Having spoken in the last entry of one type of money-wanting pest commonly encountered on the streets of our fair city, I think this entry I’m going to talk about another. Namely, the chuggers.
“Chugger” is a neologism, a portmanteau of “charity” and “mugger.” For those of you who aren’t familiar with the term, chuggers are those terribly enthusiastic young people who try to stop you in the street in order to get you to sign up for their charity. If you walk along any major street in London, you can expect to encounter at least six, provided you stay on the same side of the road. They’re unavoidable.
The idea is that they tell you a bit about their charity and then persuade you to sign up to give so much per month. Young people are favourite, as the idea is that they will be alive longer and therefore give more overall. Yes, that is the honest truth. Chuggers are supposed to avoid the under-18s and those in full-time education, but I recall when I was a student (admittedly this was at least five years ago) being wheedled in the direction of signing up even after I’d explained that I was, in fact, poor. The young lady said that when she was a student, she herself had supported two charities in this fashion, and went on to talk about how the amount per month compared to beer in the student union. To be honest, I’ve never had much of a conscience, and the realisation that by not signing up I could effectively win a pint a week sent me streaking off down the road like a whippet on E.
The way the chugger thing works is that the chuggers are, despite what you might think, not simply bright young things who decide one day, out of the kindness of their hearts, to start signing people up for a cause about which they feel particularly passionate. In fact, close questioning will often reveal that the chuggers know surprisingly little about the work of their charity beyond the initial spiel. This is because they are hired through an agency – the agencies draw their staff from the ranks of the intermittently-employed. Actors are favourite, as they are seen as confident and outgoing and just a bit attention-seeking. Contrary to popular belief, in most cases they are paid a flat hourly wage rather than on commission. Also contrary to popular belief – officially at least – those hired are not chosen on the basis of their looks. It’s just a sad fact that most chuggers are young and young people are better-looking (he said, frantically plucking out grey hairs).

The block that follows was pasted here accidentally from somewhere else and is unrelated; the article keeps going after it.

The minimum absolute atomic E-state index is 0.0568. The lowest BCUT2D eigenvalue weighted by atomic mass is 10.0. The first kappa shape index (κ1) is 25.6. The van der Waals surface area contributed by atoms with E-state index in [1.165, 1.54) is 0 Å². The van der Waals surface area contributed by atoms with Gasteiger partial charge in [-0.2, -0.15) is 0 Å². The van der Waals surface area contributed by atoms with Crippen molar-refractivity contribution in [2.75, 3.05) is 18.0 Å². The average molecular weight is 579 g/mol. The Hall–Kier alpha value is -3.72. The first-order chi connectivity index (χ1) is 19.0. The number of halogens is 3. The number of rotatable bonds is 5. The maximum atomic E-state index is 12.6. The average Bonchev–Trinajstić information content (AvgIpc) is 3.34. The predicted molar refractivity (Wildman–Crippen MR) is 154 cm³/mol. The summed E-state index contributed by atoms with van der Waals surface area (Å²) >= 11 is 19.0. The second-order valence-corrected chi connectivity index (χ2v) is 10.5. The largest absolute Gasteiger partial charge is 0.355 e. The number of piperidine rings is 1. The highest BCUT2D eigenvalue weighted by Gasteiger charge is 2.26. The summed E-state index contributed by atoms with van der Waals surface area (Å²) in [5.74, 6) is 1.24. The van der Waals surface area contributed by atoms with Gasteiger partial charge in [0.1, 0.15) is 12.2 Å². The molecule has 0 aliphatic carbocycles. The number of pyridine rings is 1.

Chuggers are more than just an annoyance – they can be a serious problem. Wandsworth Council, for instance, put in a complaint in 2007 over the fact that the street corner outside Tooting Broadway Station was swarming with the buggers. There is a phenomenon known as the “chugger arc” (I am not making this up) where the flow of pedestrians on a crowded street is actually adversely affected due to the number of people giving the chuggers a wide berth. It can have a detrimental effect on local businesses.
Defenders of the chuggers say that it’s nice to have someone smile and say hello in the street. Well, yes, but that’s not really the point, is it? They’re not smiling and saying hello out of a general friendly disposition towards the world, but because they want to drag you into signing up. I mean, a prostitute will smile and say hello in the street. So I’ve heard. Cough.
The agencies say that if you don’t want to talk to the chugger, you don’t have to – you can just politely say no and walk on. But on my journey from work to the station (which admittedly is not the closest station, but I like getting a seat on the Tube) I encounter approximately twelve on average per day. That’s twelve people to politely say no to. That is, if simply politely saying no is an option. If someone greets you in a friendly fashion, it’s a little awkward to just say no. And quite often, in my experience, if you do say no, you’ll get some sarky response. Because, I mean, how fucking dare you not spend two minutes talking to this person who has no ulterior motive?
I suppose I should make the point that these charities have to make money somehow. I sponsor friends who do things for charities. I give change to the people with buckets, particularly if they are wearing humorous costimes. Hell, technically I work for a charity (yes, one that uses chuggers, and I don’t like it any more than you do). But is this really such a great way of raising money? A spokesman for Urban Leaf, one of the companies that supplies the chuggers, argued that “Traditional fundraising methods just would not allow many charities to keep up the services beneficiaries need.” However, some charities disagree – Médecins Sans Frontières, for instance, no longer uses chuggers because they feel they are ineffective.
There’s even been the suggestion – by Médecins Sans Frontières among others – that the reason such methods of fundraising are dropping in effectiveness is because there are too many chuggers around. Amen, brother.
In the meantime, I’m doing my bit – for every chugger I encounter working for my charity, I hereby undertake to waste £10 a month. That’ll show them.